What will Washington do at QB? Here are the 3 most likely options for the Commanders
Washington is likely mulling three options for the upcoming draft.
- Option A: Draft a quarterback with the No. 11 overall pick.
- Option B: Trade the pick for a veteran QB like San Francisco’s Jimmy Garoppolo.
- Option C: Take the best player available in the first round – and that likely means passing on a QB.
It could be a franchise-altering decision.
Of course, the Commanders have a fourth option, too: trade down for extra picks. But that’s harder than it sounds. If a team is willing to give up a bounty of picks to move up in the draft, then it’s likely for a player Washington is already considering.
Instead, let’s focus on the top three options:
Option A: Draft a QB
The Commanders haven’t had a lot of luck drafting quarterbacks in the first round, with Sammy Baugh as the lone one to make the Hall of Fame. Baugh was drafted in 1937.
More recent first-round “misses” include Heath Shuler in 1994, Patrick Ramsey in 2002, Robert Griffin III in 2012 and Dwayne Haskins in 2019.
The problem with taking a QB in the first round who, for whatever reason, doesn’t pan out is that so much of the team’s resources are built around that player. Case in point: The Commanders have gone 17-32 since drafting Haskins. To be fair, there weren’t any better options at the position in the draft that year, with former Missouri QB Drew Lock the next signal-caller to go at pick No. 42 overall in the second round.
But Haskins’ selection likely played a part in Washington bypassing QBs like Tua Tagovailoa (No. 5 overall that year), Justin Herbert (No. 6) and even Jordan Love (No. 26) with the No. 2 overall pick in the 2020 draft. Washington also could have drafted Jalen Hurts, who went to Philadelphia with the No. 53 overall pick in the second round.
Instead, the Commanders took star pass rusher Chase Young out of Ohio State, who had a solid rookie season with 7.5 sacks, along with 44 tackles, 10 tackles for loss, 3 fumble recoveries, 4 passes defended and 4 forced fumbles. But Young’s numbers plummeted in an injury-riddled second season, as he finished with just 1.5 sacks, 26 tackles and 3 TFLs.
Herbert, meanwhile, finished second in the NFL with 5,014 yards passing along with 38 TDs and 15 INTs this past season.
Option B: Trade for a veteran QB
However, trading for a veteran QB is no slam dunk, either – and there’s a reason for that. If the player was good enough, then you’d think their team would do everything it could to keep him. That’s currently what’s going on in Green Bay, as the Packers have said they’re willing to do whatever it takes to entice Rodgers to stay.
Some potential options include:
- Russell Wilson, Seattle: The team who trades for Wilson would likely have to give up two, maybe three, first-round picks, plus other draft compensation. That’s a big ask for a player who will be 34 next season.
- Carson Wentz, Indianapolis: The former No. 2 pick in the 2016 draft has seen his career go from bad to worse in recent years, and it wasn’t much better last season in Indianapolis, who is reportedly considering offloading him a year after trading a third-round pick last year and this year’s first for him.
- Deshaun Watson, Houston: One of the top young QBs in the league, Watson missed all of last season as he works through 22 civil lawsuits and a criminal investigation by the police on alleged sexual misconduct charges.
- Jimmy Garoppolo, San Francisco: The 49ers are likely going to trade Garoppolo after drafting a QB in the first round last season. But the alleged asking price – a first-round pick – might be too high. A league executive recently told The Athletic that he didn’t think Garoppolo was worth the No. 11 pick in the draft based on skillset and his injury history.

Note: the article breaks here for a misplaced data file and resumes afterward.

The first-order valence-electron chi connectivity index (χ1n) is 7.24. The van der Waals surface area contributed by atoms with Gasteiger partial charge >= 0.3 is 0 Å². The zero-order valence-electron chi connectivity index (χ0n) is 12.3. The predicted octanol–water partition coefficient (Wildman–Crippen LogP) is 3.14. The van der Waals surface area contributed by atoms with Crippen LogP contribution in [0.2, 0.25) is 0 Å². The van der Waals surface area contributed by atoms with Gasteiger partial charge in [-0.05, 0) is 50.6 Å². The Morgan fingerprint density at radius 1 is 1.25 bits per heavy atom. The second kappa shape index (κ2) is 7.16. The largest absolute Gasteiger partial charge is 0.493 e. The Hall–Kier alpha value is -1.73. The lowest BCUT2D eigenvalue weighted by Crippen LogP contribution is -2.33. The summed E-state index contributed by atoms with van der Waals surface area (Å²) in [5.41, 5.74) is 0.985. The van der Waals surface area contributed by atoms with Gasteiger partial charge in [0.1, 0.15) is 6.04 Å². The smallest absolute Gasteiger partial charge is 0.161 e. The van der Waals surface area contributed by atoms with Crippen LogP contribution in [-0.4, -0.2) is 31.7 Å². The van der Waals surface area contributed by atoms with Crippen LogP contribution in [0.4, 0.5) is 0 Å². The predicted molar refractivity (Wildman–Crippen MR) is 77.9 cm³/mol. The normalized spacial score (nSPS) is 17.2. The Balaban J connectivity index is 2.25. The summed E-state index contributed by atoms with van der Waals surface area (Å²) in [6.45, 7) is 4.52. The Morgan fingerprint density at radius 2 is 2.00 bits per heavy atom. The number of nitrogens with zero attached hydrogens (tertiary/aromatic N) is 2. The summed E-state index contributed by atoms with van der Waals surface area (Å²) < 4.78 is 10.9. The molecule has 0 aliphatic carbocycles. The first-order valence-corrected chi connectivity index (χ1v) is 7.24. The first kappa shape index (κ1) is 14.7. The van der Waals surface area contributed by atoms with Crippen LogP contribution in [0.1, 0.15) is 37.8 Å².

There are other veteran QBs who could be on the market, including Rodgers, Las Vegas’ Derek Carr, Minnesota’s Kirk Cousins and Atlanta’s Matt Ryan. All would be an upgrade over last year’s starter, Tyler Heinicke, but trading for any of them would come with major risks, starting with their age (all are over 30). Say, for example, the 38-year-old Rodgers or the 36-year-old Ryan has a solid first season in Washington, but the team fails to reach the Super Bowl. Would the Commanders still have enough draft capital to be competitive once those QBs are no longer elite?
Option C: Take the BPA
And that leaves the team with its final option: Simply take the best player available with pick No. 11.
It’s possible that a top-ranked prospect like LSU CB Derek Stingley or Notre Dame safety Kyle Hamilton falls to Washington. Or the team could turn to one of the top offensive linemen in the draft, such as North Carolina State’s Ikem Ekwonu and Tulsa’s Tyler Smith, both of whom can play tackle or guard, or even center Tyler Linderbaum.
Washington appears set at OT behind 2021 rookie Sam Cosmi and veteran Charles Leno Jr., who played the most snaps (1,121) and had the best Pro Football Focus grade (81.2) grade of any of the linemen. Lindenbaum, while clearly the best center in the draft, might be a bit of a luxury for Washington if current starter Chase Roullier comes back healthy next season. But the team could lose veteran guard Brandon Scherff to free agency, while the left guard, Ereck Flowers, has been average.
Releasing Flowers would save the team $10 million, but Washington is unlikely to release him if it lets Scherff sign elsewhere in the offseason.
That’s why the best bet for the upcoming draft might be to take either Ekwonu or Smith. Both could fill in at tackle in a pinch while starting at either Flowers’ or Scherff’s spot at guard.
And it would add yet another piece to the offensive line – and that’s important moving forward. Washington will eventually add a new starting quarterback; the team needs to make sure he has a solid line in front of him to get the most out of that investment.